Virtual classroom strategies and digital body language

The GP Strategies 2019 Voice of the Learner report highlights that 42% of respondents want to learn in a classroom with a group and 38% want to collaborate with others wanting to learn the same thing*. In their report they highlight that this is about sharing experiences, asking questions and hearing what others are asking. This can all be applied to virtual classrooms and highlights the importance of something like the use of the chat tool for just these reasons.

The Acteon report contains five strategies for humanising the virtual classroom, including a quote from me about socialising learning so that facilitators can “start to use these social interactions to get the most from digital body language.”

Technology plus people equals success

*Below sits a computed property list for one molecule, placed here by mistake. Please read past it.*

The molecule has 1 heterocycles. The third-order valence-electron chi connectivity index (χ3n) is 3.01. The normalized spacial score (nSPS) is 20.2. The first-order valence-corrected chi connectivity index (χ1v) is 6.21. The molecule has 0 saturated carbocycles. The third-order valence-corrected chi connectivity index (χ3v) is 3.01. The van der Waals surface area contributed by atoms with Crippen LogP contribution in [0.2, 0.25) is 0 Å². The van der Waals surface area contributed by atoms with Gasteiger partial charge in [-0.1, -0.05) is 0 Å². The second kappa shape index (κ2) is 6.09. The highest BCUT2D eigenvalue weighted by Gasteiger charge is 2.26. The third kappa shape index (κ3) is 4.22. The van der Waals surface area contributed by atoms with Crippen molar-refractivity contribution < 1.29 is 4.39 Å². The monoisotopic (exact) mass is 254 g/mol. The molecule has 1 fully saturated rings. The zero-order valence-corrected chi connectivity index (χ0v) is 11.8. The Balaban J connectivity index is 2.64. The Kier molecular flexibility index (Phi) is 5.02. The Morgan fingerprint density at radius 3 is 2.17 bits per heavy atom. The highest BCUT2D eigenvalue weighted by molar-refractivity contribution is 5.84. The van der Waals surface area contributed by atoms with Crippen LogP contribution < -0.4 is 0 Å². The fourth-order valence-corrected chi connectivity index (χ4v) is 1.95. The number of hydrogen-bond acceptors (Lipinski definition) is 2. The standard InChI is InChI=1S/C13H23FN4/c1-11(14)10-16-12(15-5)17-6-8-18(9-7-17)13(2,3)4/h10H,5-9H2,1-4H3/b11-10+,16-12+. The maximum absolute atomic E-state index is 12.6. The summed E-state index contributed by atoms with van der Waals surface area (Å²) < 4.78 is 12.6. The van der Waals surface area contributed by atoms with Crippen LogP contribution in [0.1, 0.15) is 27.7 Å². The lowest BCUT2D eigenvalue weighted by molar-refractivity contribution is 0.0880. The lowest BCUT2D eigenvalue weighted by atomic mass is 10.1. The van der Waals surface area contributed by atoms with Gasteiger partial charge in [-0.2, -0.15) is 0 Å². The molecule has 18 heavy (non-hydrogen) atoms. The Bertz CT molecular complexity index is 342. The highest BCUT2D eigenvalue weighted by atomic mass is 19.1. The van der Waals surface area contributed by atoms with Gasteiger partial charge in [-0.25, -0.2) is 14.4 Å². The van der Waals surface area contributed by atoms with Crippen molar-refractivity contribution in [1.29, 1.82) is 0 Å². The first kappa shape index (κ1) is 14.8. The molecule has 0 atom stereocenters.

Digital body language does exactly what it says – it’s reading people in ways that aren’t physical. It’s great if you have your attendees on webcam, but that’s not always the case, and being able to use a range of tools and techniques, just like we do when in a physical classroom, is imperative for being a great virtual facilitator. You can find out more about digital body language here.

You can download the Acteon report to find out more about the five emerging practices for humanising the virtual classroom.

* Mirjam Neelan rightly points out that learner preferences aren’t always the best way to design learning and you can read more about evidence-informed practice here.

Lightbulb Moment: live online training for your team

We offer training courses, a community forum for support, and a whole host of free resources such as videos and podcasts to help you make your live online learning not just as good as face-to-face – but perhaps even better!